Las Vegas Illusionists

In October 2003, a white tiger attacked magician Roy Horn onstage at Las Vegas's Mirage Hotel-Casino, nearly killing him and subsequently ending the storied careers of Horn and long-time partner Siegfried Fischbacher. After nearly 6,000 shows at the resort, the duet billed as Siegfried & Roy had proved a point by erasing a long-held misconception about the potential Strip success for the art of grand illusion.

"Magic will never work in Las Vegas," a disembodied voice would sarcastically echo through the custom-built theater during each Siegfried & Roy performance. Smoke rings from an unseen entertainment director/agent floated across the stage for visual emphasis. The show's stars merely chuckled as they surveyed the lavish surroundings. Hotel owner Steve Wynn built their showroom as part of $57.5 million deal that brought the former production show specialty act to headliner status with a full-blown Las Vegas spectacular of its own. The room featured over-sized sets, massive special effects, and more than a hundred support cast and crew.

"Going back to the 1960s, the (magician's) goal was to work in a production show or as an opening act for a headliner," recalls Lance Burton, today a headliner with a self-titled show at the Monte Carlo Hotel-Casino. "In production shows you would work in front of the curtain while the crew would reset the stage for the next big production number."

Burton landed a gig with Les Folies Bergere in 1982, performing a twelve-minute act twice nightly, seven days a week, in the Las Vegas-styled production show. Meanwhile, Fischbacher and Horn, having started a career on cruise ships, worked their way from similar slots in production shows to headlining status in Lido de Paris with a show-closing thirty-minute set.

The duo and their trademark white tigers garnered a show of their own with the 1982 opening of Beyond Belief at the Frontier Hotel. Suddenly, magic began to hold its own as a focal point of productions. Burton eventually followed as the star of Fire & Ice at the Hacienda Hotel, imploded in 1996 to make way for the Mandalay Bay Hotel-Casino. Since 1996, he has performed at the Monte Carlo in a custom-built venue. Today, as Burton notes, "there's more diversity in magic then there's ever been in Las Vegas." The city has become the world's unofficial capital of magic.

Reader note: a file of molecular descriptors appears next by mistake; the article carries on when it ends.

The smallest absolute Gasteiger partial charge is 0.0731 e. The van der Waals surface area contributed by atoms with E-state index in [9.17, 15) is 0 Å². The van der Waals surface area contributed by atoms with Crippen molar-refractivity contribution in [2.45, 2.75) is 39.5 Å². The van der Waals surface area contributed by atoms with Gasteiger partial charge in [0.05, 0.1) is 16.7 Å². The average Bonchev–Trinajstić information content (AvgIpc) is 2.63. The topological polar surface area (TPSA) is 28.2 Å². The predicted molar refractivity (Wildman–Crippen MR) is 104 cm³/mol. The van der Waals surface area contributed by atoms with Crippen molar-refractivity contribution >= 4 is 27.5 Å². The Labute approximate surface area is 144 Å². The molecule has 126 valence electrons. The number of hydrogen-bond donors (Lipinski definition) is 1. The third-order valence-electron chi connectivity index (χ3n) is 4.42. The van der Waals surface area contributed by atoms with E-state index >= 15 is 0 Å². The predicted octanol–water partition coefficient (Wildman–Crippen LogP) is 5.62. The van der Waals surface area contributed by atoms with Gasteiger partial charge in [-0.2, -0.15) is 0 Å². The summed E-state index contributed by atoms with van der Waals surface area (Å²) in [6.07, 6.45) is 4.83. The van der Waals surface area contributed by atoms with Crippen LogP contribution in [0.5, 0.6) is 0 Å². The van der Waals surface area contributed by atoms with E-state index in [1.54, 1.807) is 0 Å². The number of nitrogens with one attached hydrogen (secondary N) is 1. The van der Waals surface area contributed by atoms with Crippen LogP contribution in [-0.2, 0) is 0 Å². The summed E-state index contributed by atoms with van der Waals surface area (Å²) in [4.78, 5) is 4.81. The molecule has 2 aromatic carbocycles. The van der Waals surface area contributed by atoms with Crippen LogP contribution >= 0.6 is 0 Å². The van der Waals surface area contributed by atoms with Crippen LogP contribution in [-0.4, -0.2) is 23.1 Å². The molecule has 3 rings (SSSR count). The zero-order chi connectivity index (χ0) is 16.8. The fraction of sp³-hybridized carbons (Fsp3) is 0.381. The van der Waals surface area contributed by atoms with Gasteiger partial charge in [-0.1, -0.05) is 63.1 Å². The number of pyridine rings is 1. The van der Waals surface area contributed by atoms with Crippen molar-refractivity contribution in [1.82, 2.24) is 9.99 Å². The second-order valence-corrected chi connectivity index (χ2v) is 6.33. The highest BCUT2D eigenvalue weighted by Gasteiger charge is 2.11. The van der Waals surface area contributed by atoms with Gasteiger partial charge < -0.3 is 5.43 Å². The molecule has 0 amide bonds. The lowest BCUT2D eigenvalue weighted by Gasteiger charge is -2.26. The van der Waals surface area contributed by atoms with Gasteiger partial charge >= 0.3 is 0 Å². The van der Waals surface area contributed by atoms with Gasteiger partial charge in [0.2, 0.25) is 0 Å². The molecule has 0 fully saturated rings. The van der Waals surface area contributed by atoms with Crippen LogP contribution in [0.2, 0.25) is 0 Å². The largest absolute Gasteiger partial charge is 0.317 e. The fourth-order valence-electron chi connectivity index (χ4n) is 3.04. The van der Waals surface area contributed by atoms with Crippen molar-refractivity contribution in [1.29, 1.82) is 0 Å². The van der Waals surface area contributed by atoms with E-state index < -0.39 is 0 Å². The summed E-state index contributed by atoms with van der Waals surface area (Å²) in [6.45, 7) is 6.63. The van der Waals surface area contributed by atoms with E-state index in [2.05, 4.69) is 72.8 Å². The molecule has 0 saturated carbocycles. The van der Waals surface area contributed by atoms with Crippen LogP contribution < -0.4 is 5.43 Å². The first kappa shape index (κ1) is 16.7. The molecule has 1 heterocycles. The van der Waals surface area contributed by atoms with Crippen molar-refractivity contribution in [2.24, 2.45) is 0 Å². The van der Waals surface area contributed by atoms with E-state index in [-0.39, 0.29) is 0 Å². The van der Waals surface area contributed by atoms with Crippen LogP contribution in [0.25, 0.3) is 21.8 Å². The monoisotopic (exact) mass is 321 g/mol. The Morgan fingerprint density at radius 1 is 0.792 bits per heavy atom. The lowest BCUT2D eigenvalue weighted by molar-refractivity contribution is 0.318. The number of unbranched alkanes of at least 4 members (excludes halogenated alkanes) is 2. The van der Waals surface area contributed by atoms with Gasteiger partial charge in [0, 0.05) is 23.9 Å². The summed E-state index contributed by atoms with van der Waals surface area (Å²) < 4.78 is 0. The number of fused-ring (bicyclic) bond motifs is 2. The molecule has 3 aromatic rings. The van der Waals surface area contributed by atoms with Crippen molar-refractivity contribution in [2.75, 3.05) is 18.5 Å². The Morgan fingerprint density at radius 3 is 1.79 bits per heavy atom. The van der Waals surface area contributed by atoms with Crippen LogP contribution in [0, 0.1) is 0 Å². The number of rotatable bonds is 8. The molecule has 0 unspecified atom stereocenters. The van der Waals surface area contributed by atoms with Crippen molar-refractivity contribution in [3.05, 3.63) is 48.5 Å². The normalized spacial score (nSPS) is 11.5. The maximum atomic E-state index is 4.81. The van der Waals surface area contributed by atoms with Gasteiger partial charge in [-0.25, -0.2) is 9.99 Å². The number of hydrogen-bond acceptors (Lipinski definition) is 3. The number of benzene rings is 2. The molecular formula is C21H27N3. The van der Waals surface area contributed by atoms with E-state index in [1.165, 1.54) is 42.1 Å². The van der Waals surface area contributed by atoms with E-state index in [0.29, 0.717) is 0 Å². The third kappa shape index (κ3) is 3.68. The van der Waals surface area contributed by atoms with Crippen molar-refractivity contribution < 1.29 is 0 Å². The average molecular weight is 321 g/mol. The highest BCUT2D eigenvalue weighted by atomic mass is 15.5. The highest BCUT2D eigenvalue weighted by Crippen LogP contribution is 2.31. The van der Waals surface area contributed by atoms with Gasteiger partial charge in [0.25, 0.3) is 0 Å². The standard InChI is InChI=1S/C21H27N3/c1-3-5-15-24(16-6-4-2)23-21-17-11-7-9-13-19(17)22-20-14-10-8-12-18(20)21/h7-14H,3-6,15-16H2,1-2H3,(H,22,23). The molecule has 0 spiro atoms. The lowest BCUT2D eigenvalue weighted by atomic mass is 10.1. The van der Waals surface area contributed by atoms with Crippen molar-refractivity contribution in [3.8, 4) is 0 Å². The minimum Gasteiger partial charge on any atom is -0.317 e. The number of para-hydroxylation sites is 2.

Traditionalists can turn to Burton, whose show is decidedly kid-friendly. They can also turn to comedy magician Mac King's afternoon performances at Harrah's Las Vegas. Nathan Burton Comedy Magic follows in the same vein with afternoon and early evening shows at the V Theatre in the Miracle Mile Shops at Planet Hollywood Resort-Casino—formerly the Aladdin. A separate theater in the resort is home to Steve Wyrick's Real Magic. Rotating magicians showcasing everything from close-up magic to larger stage illusions are part of the World's Greatest Magic Show in the Star Theatre at the off-strip Greek Isles Hotel-Casino.

Fans of off-beat approaches to the ancient art of illusion can turn to Penn & Teller, now in its sixth year at Rio Las Vegas, or the dark-hearted comedy/magic of The Amazing Johnathan in the Congo Room at the Sahara Hotel-Casino. Both offer shows aimed more at adult audiences although neither relies on nudity for effect.

Perhaps because of the tragedy involving Siegfried & Roy and ongoing protests by the People for the Ethical Treatment of Animals (PETA), few shows still use exotic animals as a drawing card. Two exceptions are Extreme Magic Starring Dirk Arthur, afternoons at the Tropicana, and The Magic of Rick Thomas at the Orleans Hotel-Casino. Both use exotic cats in their acts although more stringent tethering of the animals is geared at preventing potential harm to audiences.

Burton uses a gaggle of trained geese and his trademark white doves as part of his award-winning production. He's proud of the progress magic has made in Las Vegas and is confident about its future. "It has moved from being a novelty to becoming a mainstream part of Las Vegas," he says. "There's more magic here than anywhere else."

"Remember," Burton adds, "that the ancient Egyptians were paying to see magicians more than 5,000 years ago. I think people will still be lining up for tickets long after Las Vegas is gone."

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